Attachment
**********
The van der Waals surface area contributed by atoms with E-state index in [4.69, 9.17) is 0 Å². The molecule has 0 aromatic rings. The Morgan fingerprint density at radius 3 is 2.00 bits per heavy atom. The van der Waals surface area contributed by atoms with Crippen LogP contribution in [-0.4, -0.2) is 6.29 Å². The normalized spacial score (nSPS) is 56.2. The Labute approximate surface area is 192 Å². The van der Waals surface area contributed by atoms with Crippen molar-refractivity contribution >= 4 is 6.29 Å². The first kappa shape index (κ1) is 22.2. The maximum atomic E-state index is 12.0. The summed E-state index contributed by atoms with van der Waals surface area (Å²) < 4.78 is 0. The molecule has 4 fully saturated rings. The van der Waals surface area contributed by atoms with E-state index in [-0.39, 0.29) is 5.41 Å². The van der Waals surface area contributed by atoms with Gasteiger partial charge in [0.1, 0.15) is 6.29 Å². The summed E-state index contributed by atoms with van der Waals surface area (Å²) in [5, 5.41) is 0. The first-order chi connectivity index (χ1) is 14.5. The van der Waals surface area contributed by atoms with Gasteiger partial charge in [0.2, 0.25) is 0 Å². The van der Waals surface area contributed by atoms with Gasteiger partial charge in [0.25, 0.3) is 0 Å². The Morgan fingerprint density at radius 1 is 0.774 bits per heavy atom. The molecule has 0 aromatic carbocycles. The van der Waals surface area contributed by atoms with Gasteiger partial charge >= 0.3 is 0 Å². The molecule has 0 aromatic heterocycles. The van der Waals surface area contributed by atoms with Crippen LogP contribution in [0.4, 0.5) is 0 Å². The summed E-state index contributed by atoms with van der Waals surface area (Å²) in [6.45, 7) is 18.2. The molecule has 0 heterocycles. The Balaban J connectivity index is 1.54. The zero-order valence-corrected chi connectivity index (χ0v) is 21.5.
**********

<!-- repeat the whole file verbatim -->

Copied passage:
The van der Waals surface area contributed by atoms with E-state index in [4.69, 9.17) is 0 Å². The molecule has 0 aromatic rings. The Morgan fingerprint density at radius 3 is 2.00 bits per heavy atom. The van der Waals surface area contributed by atoms with Crippen LogP contribution in [-0.4, -0.2) is 6.29 Å². The normalized spacial score (nSPS) is 56.2. The Labute approximate surface area is 192 Å². The van der Waals surface area contributed by atoms with Crippen molar-refractivity contribution >= 4 is 6.29 Å². The first kappa shape index (κ1) is 22.2. The maximum atomic E-state index is 12.0. The summed E-state index contributed by atoms with van der Waals surface area (Å²) < 4.78 is 0. The molecule has 4 fully saturated rings. The van der Waals surface area contributed by atoms with E-state index in [-0.39, 0.29) is 5.41 Å². The van der Waals surface area contributed by atoms with Gasteiger partial charge in [0.1, 0.15) is 6.29 Å². The summed E-state index contributed by atoms with van der Waals surface area (Å²) in [5, 5.41) is 0. The first-order chi connectivity index (χ1) is 14.5. The van der Waals surface area contributed by atoms with Gasteiger partial charge in [0.2, 0.25) is 0 Å². The van der Waals surface area contributed by atoms with Gasteiger partial charge in [0.25, 0.3) is 0 Å². The Morgan fingerprint density at radius 1 is 0.774 bits per heavy atom. The molecule has 0 aromatic carbocycles. The van der Waals surface area contributed by atoms with Gasteiger partial charge >= 0.3 is 0 Å². The molecule has 0 aromatic heterocycles. The van der Waals surface area contributed by atoms with Crippen LogP contribution in [0.4, 0.5) is 0 Å². The summed E-state index contributed by atoms with van der Waals surface area (Å²) in [6.45, 7) is 18.2. The molecule has 0 heterocycles. The Balaban J connectivity index is 1.54. The zero-order valence-corrected chi connectivity index (χ0v) is 21.5.